Embedded software and open source

Embedded guru and author Jack Ganssle’s latest “Embedded Muse” newsletter has a lot of good commentary on open source in embedded software projects:

I subscribe to very few newsletters, and Jack’s is one of them.  I read every issue, it’s that good.

If you work in embedded software, or software of any kind, you should subscribe!  (I don’t get anything if you subscribe, I just think it’s a worthwhile read.)

While I’m in fanboy mode, I’ll also recommend Jack’s other articles – click on a random one, you’ll probably learn something. My personal favorite is his guide to debouncing.  He does some good experiments and then shows hardware and software solutions to the pesky debouncing problems we embedded folks face.

Assigning Task Priorities with RMA

Embedded gurus Michael Barr and David Stewart have written a couple of great articles about assigning task priorities with RMA (the Rate Monotonic Algorithm):

  1. Introduction to Rate Monotonic Scheduling, by David Stewart and Michael Barr
  2. 3 Things Every Programmer Should Know About RMA, by Michael Barr

The first article lays out the basics: RMA is an algorithm that assigns static priorities to periodic tasks in order to maximize “schedulability.”  That’s a mouthful: 16 words, 37 syllables.  And one of the words isn’t real: “schedulability,” which means “able to be scheduled so that all tasks complete before their deadline every time.”

Let’s try again: RMA helps tasks get done in time.  That’s better: 7 words, 9 syllables.

The second article expands on the basics of RMA, giving some additional guidelines for when it should be used, especially as it applies to interrupts (which it does!).

I want to talk a bit more about the basics of RMA.  RMA is easy to describe: a task’s priority is based on how often it runs.  The task that runs the most often gets the highest priority, the task that runs the second most often gets the next highest priority, and so on.  Or, to quote the first article, “Assign the priority of each task according to its period, so that the shorter the period the higher the priority.”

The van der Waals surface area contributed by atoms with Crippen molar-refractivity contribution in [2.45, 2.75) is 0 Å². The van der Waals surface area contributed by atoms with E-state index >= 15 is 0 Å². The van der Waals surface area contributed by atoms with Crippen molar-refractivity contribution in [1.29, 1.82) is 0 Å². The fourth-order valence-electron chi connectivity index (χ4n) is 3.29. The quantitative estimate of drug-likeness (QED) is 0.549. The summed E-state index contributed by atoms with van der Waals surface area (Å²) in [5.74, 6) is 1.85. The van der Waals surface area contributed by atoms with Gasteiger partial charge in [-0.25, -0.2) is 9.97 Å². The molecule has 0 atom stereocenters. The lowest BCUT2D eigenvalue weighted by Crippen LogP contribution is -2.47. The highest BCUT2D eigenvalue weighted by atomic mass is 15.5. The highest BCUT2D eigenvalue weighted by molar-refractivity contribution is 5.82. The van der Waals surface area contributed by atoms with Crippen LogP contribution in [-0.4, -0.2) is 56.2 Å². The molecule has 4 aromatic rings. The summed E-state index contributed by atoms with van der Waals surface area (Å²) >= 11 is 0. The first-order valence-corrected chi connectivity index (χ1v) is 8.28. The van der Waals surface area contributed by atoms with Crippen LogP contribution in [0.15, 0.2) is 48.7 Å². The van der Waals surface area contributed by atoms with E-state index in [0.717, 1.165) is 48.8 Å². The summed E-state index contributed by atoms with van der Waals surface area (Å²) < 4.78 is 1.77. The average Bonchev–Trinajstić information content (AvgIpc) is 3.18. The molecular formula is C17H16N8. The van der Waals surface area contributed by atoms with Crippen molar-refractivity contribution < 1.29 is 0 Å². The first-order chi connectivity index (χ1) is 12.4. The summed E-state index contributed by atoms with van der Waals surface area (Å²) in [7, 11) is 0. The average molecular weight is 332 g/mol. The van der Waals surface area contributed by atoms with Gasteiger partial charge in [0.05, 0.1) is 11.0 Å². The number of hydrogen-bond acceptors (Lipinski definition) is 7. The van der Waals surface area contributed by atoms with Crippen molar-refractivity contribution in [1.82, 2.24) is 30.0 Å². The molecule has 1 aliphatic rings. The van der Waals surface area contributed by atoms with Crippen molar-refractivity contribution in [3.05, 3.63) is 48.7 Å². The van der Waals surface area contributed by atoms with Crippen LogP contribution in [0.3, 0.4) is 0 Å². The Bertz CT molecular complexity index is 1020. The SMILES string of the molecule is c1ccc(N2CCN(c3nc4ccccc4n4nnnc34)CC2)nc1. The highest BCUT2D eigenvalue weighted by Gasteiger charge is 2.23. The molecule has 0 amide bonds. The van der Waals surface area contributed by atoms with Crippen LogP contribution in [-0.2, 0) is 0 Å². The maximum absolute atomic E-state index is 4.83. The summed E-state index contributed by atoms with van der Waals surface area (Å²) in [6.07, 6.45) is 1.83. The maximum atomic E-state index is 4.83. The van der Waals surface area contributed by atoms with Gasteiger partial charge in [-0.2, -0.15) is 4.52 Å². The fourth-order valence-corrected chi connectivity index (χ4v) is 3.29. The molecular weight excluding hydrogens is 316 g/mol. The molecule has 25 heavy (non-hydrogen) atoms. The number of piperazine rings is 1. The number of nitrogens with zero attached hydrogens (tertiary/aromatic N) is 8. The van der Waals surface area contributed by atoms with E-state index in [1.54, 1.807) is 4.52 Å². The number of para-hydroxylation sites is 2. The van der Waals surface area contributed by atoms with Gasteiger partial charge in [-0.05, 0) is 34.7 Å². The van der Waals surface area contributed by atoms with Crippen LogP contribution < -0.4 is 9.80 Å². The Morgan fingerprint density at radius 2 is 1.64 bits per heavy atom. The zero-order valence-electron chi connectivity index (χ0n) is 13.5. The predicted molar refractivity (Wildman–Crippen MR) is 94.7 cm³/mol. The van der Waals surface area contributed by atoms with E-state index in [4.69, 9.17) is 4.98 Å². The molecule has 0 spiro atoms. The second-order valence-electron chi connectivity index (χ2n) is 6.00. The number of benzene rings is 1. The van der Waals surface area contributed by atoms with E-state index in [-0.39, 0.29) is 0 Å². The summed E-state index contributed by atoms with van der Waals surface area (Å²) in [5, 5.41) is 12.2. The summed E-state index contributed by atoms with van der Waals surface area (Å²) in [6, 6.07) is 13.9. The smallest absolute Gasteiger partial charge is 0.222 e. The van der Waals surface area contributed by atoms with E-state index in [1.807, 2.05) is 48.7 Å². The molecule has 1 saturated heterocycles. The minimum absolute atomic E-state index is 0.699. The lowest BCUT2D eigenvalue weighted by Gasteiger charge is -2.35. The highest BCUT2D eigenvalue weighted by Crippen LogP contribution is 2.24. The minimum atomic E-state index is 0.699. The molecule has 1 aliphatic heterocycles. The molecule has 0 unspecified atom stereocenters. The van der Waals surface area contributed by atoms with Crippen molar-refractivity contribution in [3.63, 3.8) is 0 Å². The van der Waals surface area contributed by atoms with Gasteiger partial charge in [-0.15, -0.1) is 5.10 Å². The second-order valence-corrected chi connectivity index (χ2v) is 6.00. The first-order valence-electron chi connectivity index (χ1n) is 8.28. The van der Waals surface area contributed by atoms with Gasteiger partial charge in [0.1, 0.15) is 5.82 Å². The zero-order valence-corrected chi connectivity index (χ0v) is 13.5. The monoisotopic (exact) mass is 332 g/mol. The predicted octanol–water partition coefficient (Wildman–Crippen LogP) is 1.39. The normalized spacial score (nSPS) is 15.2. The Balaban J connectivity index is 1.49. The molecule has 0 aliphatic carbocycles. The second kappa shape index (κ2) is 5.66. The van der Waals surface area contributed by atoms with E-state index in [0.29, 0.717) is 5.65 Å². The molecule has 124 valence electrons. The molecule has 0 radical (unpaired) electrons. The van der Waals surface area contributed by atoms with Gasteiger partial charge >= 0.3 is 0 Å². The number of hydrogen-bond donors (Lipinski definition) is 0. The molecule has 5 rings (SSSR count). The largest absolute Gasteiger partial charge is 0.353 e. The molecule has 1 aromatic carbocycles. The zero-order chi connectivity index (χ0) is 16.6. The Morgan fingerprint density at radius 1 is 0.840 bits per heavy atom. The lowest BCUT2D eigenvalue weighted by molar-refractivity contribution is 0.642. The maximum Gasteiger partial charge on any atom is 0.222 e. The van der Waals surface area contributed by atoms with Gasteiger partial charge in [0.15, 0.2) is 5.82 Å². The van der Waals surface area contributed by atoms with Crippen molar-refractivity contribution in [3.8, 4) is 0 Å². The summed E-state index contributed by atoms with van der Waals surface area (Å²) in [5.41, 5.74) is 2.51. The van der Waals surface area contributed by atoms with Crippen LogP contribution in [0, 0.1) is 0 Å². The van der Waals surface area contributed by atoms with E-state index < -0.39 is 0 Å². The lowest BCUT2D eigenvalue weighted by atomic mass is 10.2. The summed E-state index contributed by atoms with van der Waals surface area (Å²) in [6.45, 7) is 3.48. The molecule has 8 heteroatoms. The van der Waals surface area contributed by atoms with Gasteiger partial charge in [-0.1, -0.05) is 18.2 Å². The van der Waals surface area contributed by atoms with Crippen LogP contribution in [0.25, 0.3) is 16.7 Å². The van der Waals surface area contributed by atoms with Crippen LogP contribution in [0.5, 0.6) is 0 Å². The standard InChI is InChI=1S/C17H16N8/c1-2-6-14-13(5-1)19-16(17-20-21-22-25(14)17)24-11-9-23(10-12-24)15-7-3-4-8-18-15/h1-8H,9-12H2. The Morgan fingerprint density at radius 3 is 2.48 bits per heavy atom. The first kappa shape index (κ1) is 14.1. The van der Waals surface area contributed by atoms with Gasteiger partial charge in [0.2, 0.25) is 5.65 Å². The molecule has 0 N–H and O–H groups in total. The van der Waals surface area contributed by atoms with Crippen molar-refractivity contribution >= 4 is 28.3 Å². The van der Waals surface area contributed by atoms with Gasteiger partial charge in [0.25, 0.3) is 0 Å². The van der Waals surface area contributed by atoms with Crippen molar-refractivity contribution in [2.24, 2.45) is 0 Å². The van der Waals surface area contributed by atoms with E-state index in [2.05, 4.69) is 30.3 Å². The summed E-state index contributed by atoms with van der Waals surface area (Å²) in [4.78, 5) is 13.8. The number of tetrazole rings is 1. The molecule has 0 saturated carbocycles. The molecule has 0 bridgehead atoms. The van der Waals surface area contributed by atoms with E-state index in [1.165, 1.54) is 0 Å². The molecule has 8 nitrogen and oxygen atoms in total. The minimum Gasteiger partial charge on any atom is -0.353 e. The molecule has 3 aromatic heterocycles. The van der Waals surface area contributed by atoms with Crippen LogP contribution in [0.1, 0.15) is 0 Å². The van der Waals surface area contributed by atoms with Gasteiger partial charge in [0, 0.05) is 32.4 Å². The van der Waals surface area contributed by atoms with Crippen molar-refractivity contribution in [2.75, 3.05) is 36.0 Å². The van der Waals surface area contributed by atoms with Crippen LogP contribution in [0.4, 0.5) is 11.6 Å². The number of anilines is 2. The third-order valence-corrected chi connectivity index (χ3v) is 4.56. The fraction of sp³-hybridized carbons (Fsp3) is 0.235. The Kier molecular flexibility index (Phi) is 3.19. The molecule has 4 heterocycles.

RMA does not guarantee that your tasks will all complete in time; RMA does guarantee to find the optimal static prioritization assignment if one exists.  If RMA doesn’t produce a “schedulable” task set then no “schedulable” static priority scheme exists.

RMA’s greedy nature makes intuitive sense: starting at time zero, assume all tasks are ready to run.  Then run the task with the shortest period.  Since this task runs more often than any other task, it “feels” right to run it first to give it the best chance of finishing before it has to run again.  Next run the task with the next shortest period, and so on, until all tasks have been run.

Fortunately the intuition and “feel” that RMA works is backed by the fact that it does!

I’ve given a very basic overview of RMA here.  Please check out Stewart and Barr’s articles for more about RMA.

I love embedded, and so does Woz!

I love working in the embedded world.  Hardware + software = a great time and a great career.

I came across this fantastic quote by Steve Wozniak in “Making it Big in Software,” by Sam Lightstone.  Woz is talking about designing the Apple II:

“And I did every piece of software from the ground up, through applications that you can’t pin down for any one of them.  The hardware was so interrelated that I can’t really divide it into software and hardware alone.  Those days were that way.  Today, if you work on embedded processors, you put a little microprocessor into a small product.  That’s the job in the world that I would love to this day! That’s what I did back then; it mixed both hardware and software.”

Sounds like Woz wants my job.  🙂